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I realize now that it is ok for your child to be bored.

Last week, on 4th of July, my husband and I decided to run in the local race in our community.  After the race we showered and flopped down on the bed.  We checked in on Nicolas, he was fine playing his Gameboy 3D, so we took a nap.  Before taking this nap we explained clearly several times that we were leaving at 5:30 to head down to the football stadium for the concert and firework show.  We even explained to him that the Gameboy was going to stay home.   He seemed to understand.  Seemed is the best word to describe it!

About 30 minutes before we needed to leave, we gave our warning and reminder to Nolan that it was time to go to the field.  We told him the time we needed to leave.  He said, “okay, got it!”  Upon leaving, Nolan becomes flustered.  He said, “you never said anything about leaving and going to fireworks!”  And the drama begins.

We reminded him that we did tell him however, he probably didn’t listen carefully. After several minutes of “you didn’t tell me!”  and our response of  “yes we did, you didn’t hear us”, we finally jumped in the car and headed down.  I noticed the Gameboy in the car.  I told Nicolas this was family time and the Gameboy needs to stay in the car.  He seemed okay with the idea of leaving the Gameboy in the car.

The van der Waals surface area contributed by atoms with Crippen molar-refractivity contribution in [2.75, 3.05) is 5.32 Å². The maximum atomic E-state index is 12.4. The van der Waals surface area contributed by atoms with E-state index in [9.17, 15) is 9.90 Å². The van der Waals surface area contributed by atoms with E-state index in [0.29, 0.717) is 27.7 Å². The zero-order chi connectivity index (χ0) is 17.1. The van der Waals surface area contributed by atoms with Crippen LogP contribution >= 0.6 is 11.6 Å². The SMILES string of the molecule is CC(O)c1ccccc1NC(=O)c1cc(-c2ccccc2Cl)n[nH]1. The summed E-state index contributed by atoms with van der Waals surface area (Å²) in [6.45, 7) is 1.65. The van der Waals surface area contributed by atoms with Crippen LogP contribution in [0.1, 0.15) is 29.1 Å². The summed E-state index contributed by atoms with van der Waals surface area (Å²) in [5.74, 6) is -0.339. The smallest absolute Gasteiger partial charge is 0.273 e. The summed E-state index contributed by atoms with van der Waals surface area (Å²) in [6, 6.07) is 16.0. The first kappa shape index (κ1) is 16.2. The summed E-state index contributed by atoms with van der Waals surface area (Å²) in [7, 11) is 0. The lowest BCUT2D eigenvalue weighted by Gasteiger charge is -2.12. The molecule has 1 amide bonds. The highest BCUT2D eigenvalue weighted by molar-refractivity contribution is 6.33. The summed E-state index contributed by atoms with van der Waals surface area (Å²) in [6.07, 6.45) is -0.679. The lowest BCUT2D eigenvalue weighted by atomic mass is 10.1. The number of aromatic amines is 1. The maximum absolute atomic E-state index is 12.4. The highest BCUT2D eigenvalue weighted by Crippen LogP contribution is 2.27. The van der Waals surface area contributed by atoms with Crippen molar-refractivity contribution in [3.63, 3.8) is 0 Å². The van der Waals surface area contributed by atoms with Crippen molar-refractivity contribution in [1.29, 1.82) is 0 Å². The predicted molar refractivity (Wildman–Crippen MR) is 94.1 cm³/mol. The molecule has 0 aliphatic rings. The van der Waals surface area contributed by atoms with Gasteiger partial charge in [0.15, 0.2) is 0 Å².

Once at the football field, we sat down on the 30 yard line.  We had a great view of the stage for the concert.  My husband and I were so excited.  The English Beat played.  It brought us back to our high school days of social awkwardness and ska music.  Anyway, the band wasn’t going to be on for another hour.  So we sat, relaxed and waited.  However, Nolan couldn’t get his mind off that G in the car.  The tantrum had started.

He began screaming, “you call this family time? we aren’t even talking. We are just sitting here. Why can’t I have my Gameboy?  There is nothing to do.”  Our response was simple “we are spending time together.  If you want to walk around and look for friends from school, go walk around. However, the Gameboy stays in the car.”  The evening escalated to the point where he was scratching at the Astroturf trying to dig a hole.  Good luck with that!

My husband and I decided that he really wanted negative attention.  We were not going to engage.  We made a decision and we were sticking to it.  Finally the band came on and David and I hit the dance floor like it was the 1980’s.  We were not going to let Nolan’s teenage tantrum ruin our night.

This entire scenario was really our fault.  We have indulged Nolan with this Gameboy 3D since he was younger.  We knew that anytime he was bored all we had to do is whip out this contraption and presto Nolan would no longer be bored.    Hind sight being 20/20, I realize this was not the best solution.  So, what are we doing about this situation now?  Well since the teenage tantrum, we have removed all computer appliances.  They are being kept in a secret location to protect the innocent.   When Nolan earns his game time, he only gets one hour per day during the summer. He can even earn bonus time of another 30 minutes if he visits with guests or is helpful around the house.